Motorcycle Maintenance and Repair Principles has been unveiled as one of the new qualifications available from September 2014 for 16 -19 year olds, and is endorsed by Kawasaki. But what does that mean for the bike industry? Carli Ann Smith investigates…
As part of the government’s strategy to bolster the economy, Ministers have announced 142 Tech Levels, which will each be supported by leading businesses or trade associations. They will be level three courses – equivalent to A-Levels – for 16 to 19 year olds, aiming to lead students to a ‘recognised occupation’ and give them a clear career path. This change in the vocational training offered to students follows a report from Professor Alison Wolf which showed ‘at least 350,000 16 to 19 year olds are doing courses of little value.’
One of the courses on offer is Motorcycle Maintenance and Repair Principles – a course which will be endorsed by Kawasaki. The Japanese manufacturer will be sitting on the ‘working group’ for the NVQ qualification as part of its involvement with the Institute of Motor Industry Awards Committee. But what does that mean in simple terms? Essentially they’ll be helping to guide the areas that the qualification covers and making suggestions for updates to keep it inline with what’s going on in the current two-wheeled retail and service world.
Minister for Skills and Enterprise, Matthew Hancock, says: “Our radical reforms are part of our long-term plan for the economy, and will mean that for the first time young people will know which qualifications are backed by top employers and lead to better employment opportunities.”
Companies supporting the courses in their relevant area of industry include: John Deere, Npower, Procter & Gamble, Arsenal FC and Kawasaki. But how can the bike industry maximise this new wealth of talent? Managing Director of BikeJobs, recruitment specialists in the motorcycle industry, John McAvoy told MCM: “Anything that promotes and assists in creating career opportunities within the Motorcycle Trade is clearly a good thing. As a trade, we need to be continually nurturing new talent especially in areas that require specialist skills and qualifications.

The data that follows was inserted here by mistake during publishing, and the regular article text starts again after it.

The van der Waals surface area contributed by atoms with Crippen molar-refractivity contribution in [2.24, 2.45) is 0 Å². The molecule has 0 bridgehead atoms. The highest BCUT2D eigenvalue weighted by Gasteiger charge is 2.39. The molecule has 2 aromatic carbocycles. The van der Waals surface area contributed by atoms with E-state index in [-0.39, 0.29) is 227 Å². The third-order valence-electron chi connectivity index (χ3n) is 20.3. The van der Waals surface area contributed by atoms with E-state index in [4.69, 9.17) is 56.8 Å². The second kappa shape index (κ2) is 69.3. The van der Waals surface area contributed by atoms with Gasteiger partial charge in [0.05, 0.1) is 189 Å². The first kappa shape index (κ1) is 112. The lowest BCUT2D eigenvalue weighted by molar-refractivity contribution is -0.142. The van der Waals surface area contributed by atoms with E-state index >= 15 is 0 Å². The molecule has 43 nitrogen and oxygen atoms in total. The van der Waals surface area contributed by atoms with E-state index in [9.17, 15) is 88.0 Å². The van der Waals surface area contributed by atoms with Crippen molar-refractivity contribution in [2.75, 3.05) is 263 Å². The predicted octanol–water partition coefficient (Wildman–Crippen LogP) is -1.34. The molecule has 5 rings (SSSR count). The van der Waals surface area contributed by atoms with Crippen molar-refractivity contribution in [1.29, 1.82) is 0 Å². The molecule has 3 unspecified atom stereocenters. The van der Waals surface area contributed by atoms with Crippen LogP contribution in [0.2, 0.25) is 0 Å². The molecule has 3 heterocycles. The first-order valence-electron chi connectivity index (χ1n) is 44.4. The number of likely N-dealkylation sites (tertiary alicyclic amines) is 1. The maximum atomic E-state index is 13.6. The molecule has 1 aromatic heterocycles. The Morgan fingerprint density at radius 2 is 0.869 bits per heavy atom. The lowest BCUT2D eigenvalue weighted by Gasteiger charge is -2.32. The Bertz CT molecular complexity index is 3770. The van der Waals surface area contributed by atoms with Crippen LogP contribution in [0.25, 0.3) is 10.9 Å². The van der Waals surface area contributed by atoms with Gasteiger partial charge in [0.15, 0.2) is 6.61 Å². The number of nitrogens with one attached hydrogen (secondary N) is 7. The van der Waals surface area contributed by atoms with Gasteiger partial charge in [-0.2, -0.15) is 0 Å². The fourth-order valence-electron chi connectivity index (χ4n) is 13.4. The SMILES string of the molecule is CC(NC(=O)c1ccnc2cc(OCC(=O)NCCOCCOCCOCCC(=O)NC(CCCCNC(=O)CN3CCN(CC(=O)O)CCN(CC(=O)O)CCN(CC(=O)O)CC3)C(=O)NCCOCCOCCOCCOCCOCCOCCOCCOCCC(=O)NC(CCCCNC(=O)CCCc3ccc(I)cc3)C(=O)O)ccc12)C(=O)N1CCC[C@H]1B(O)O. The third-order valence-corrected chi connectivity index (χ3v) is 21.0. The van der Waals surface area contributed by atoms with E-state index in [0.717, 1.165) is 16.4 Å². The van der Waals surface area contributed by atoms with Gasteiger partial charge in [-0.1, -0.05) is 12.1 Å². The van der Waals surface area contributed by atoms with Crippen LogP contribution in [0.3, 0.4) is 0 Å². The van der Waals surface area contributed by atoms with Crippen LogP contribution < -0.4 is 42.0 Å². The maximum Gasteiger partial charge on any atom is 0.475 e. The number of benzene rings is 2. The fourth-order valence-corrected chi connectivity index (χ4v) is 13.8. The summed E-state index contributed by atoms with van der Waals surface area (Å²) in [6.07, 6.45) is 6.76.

“As ever, the single most important factor in determining whether an excellent scheme, such as this, succeeds or fails is the degree to which the Motorcycle Industry as a whole gets behind it. Looking ahead, experience is telling us that in the years to come, certain sectors of our industry may very well be facing a real skills shortage, the Technical sector being a prime example. To that end, we would love to see everyone from Industry Trade Bodies, Manufacturers and Dealers supporting this new initiative.”
It’s down to the individual colleges to agree with their local employers precisely how they will be involved in delivering the courses. But it’s expected that most Tech Levels will include work-based placements, projects and other activities organised to involve employers, and ensure that students are getting hands-on experience.
A number of motorcycle manufacturers have their own training schemes which are rolled out through dealerships, and are often held at designated training colleges and institutions. These have the aim of honing the skills of their mechanics for the specific models of motorcycle and the dealership/brands way of working. These new Tech Levels will provide a solid basis for this further training.
It’s fantastic to see motorcycles being on the main syllabus for students. It’s now down to the students to take them up and dealerships and manufacturers to push it forward. Here at MCM, we love to see everyone working together to get more people involved in motorcycling – whether that be getting more people onto two wheels or fixing them!
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